- Dietary flavonoids may protect against diabetes
- Heart protective benefits of strawberries revealed
- Rooibos – so much more than a tea substitute
- Artificial sweeteners trigger glucose intolerance, metabolic disease
- Fruit consumption lowers the risk of type-2 diabetes
At Neal's Yard Remedies
Peaches, plums and nectarines help fight metabolic syndrome
NYR Natural News
Natural Health News — Stone fruits like peaches, plums and nectarines have bioactive compounds that can potentially fight-off obesity-related diabetes and cardiovascular disease, according to new research.
The study by researchers at Texas A&M showed that the compounds in stone fruits could be a weapon against “metabolic syndrome,” in which obesity and inflammation lead to serious health issues, according to lead scientist Dr. Luis Cisneros-Zevallos.
“In recent years obesity has become a major concern in society due to the health problems associated to it,” said Cisneros-Zevallos, who also is an associate professor at Texas A&M University. “In the US, statistics show that around 30% of the population is overweight or obese, and these cases are increasing every year in alarming numbers.”
In the UK an estimated 60% of adults and 31% of children are overweight.
Reducing metabolic syndrome risk
While he acknowledged that lifestyle, genetic predisposition and diet play a major role in one’s tendency toward obesity, “the major concern about obesity is the associated disease known as metabolic syndrome.
“Our studies have shown that stone fruits – peaches, plums and nectarines – have bioactive compounds that can potentially fight the syndrome,” Cisneros-Zevallos said. “Our work indicates that phenolic compounds present in these fruits have anti-obesity, anti-inflammatory and anti-diabetic properties in different cell lines and may also reduce the oxidation of bad cholesterol LDL which is associated to cardiovascular disease.”
What is unique to these fruits, he said, is that their mixture of the bioactive compounds work simultaneously within the different components of the disease.
Rich in antioxidants
“Our work shows that the four major phenolic groups – anthocyanins, clorogenic acids, quercetin derivatives and catechins – work on different cells – fat cells, macrophages and vascular endothelial cells,” he explained. “They modulate different expressions of genes and proteins depending on the type of compound.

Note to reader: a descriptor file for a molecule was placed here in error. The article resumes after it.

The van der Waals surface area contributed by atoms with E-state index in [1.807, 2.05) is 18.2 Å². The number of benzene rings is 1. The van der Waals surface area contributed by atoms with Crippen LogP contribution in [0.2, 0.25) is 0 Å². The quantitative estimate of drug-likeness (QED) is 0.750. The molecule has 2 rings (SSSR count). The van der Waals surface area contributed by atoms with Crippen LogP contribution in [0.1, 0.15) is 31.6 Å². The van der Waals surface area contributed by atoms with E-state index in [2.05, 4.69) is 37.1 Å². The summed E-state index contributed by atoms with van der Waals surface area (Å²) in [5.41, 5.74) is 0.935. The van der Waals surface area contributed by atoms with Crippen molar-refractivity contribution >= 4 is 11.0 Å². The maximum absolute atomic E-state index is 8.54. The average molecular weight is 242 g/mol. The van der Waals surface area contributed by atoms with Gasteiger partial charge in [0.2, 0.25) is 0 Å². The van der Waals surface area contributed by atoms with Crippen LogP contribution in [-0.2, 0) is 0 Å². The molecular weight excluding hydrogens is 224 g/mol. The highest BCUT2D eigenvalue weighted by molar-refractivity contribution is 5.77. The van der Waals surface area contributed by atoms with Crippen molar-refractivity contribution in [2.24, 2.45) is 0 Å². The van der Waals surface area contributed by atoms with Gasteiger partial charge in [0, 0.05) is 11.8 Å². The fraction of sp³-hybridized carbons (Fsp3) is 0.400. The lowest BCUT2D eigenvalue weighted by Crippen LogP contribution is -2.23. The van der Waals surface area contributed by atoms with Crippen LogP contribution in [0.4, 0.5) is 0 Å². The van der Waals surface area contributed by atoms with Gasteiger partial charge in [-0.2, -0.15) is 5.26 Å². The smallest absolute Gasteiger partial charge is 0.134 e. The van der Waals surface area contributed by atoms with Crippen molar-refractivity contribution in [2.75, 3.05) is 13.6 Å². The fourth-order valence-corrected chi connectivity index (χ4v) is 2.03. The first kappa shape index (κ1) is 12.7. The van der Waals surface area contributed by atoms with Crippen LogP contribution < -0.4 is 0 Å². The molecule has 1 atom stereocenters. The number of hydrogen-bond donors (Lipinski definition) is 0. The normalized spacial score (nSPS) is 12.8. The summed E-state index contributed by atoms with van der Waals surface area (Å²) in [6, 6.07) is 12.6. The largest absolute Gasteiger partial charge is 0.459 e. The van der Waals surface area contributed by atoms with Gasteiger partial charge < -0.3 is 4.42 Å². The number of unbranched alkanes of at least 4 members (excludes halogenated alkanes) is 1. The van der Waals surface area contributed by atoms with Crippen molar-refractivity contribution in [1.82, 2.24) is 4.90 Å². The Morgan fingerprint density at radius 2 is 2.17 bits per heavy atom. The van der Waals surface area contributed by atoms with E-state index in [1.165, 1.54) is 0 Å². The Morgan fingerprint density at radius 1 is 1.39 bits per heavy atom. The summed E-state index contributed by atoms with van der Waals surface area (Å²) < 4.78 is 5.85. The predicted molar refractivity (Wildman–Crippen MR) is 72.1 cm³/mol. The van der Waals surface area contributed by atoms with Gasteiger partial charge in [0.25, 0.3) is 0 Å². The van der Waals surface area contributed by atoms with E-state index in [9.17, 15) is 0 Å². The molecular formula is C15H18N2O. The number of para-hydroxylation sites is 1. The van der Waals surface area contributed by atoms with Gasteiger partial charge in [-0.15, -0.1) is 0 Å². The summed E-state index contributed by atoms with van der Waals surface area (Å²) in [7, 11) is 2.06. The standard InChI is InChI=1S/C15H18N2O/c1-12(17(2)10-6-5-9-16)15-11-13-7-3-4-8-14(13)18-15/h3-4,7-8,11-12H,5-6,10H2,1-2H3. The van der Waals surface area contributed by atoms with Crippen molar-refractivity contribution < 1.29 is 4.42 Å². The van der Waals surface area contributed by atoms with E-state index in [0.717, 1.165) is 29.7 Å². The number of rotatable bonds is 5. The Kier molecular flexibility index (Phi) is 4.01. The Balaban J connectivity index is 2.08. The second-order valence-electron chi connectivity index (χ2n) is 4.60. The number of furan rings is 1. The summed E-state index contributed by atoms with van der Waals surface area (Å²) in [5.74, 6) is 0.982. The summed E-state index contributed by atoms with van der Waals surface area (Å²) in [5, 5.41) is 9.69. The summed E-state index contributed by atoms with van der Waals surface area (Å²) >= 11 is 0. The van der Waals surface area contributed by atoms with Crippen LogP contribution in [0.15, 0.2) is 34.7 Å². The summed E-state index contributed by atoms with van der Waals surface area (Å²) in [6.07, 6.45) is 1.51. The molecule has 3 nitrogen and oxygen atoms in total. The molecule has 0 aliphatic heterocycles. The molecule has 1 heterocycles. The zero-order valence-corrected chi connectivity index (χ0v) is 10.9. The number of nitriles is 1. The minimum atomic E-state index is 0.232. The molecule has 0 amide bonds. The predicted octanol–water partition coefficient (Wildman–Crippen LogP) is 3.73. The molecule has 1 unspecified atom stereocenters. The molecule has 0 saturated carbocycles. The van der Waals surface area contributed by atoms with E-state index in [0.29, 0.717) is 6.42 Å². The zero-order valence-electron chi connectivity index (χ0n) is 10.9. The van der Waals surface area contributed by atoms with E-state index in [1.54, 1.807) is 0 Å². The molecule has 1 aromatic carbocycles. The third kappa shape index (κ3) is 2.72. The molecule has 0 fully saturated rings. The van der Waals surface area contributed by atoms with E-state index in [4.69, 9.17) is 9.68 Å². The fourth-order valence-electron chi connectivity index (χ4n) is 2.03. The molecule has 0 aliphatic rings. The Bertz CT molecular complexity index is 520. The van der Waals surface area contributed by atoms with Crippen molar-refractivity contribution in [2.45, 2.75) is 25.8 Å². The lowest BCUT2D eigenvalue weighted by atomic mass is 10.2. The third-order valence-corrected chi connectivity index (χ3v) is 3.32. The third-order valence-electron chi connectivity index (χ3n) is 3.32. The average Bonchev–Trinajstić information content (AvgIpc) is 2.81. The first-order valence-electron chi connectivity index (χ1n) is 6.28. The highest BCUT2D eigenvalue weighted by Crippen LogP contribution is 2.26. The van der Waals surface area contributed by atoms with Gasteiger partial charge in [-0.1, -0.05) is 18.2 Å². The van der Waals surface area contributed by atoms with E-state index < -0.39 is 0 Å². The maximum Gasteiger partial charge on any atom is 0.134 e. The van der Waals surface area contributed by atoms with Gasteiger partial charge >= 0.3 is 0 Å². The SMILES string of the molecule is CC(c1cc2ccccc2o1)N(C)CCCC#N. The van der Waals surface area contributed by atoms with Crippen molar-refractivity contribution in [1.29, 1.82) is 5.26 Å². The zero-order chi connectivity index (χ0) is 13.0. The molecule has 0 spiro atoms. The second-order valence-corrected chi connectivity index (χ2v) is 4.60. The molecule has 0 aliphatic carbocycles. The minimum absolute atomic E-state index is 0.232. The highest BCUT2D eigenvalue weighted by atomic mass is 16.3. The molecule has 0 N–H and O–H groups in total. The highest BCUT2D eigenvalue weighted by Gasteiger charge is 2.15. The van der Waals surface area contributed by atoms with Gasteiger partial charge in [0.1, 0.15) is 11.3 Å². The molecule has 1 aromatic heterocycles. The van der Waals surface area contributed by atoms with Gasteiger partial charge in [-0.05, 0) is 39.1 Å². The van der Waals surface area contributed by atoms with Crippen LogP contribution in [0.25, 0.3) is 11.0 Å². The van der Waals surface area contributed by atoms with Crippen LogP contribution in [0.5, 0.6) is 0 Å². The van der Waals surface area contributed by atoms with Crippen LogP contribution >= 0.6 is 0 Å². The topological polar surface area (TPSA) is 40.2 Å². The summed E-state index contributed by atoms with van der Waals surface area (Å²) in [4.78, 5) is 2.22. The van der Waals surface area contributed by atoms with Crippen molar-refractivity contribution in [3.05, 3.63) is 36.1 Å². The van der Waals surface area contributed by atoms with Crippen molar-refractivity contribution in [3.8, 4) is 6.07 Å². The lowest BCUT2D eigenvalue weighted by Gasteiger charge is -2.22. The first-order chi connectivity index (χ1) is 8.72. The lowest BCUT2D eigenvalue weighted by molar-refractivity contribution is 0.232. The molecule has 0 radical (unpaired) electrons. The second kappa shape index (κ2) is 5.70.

“However, at the same time, all of them are working simultaneously in different fronts against the components of the disease, including obesity, inflammation, diabetes and cardiovascular disease,” he explained.
Commenting on the data, which was released ahead of its publication later this year, Cisneros-Zevallos said this is believed to be the first time that “bioactive compounds of a fruit have been shown to potentially work in different fronts against a disease.”
“Each of these stone fruits contain similar phenolic groups but in differing proportions so all of them are a good source of health promoting compounds and may complement each other,” he said.
Building on previous research
Seasonal stone fruits are generally plentiful towards the end of the summer and through autumn and are, in some ways, more versatile than many summer as they can be roasted, poached, stewed and preserved to enjoy throughout the winter months.
The same Texas A&M team has previously found, after testing more than 100 varieties of plums, peaches and nectarines that they match or exceed blueberries in terms of antioxidants and phytonutrients associated with disease prevention – and typically are less expensive than the much-touted blueberry.
In 2010 they also found that treatments with peach and plum extracts killed even the most aggressive type of breast cancer cells, whilst not harming normal cells in the process.
All these studies have been funded by the California Tree Fruit Agreement, The California Plum Board, the California Grape and Tree Fruit League and the Texas Department of Agriculture.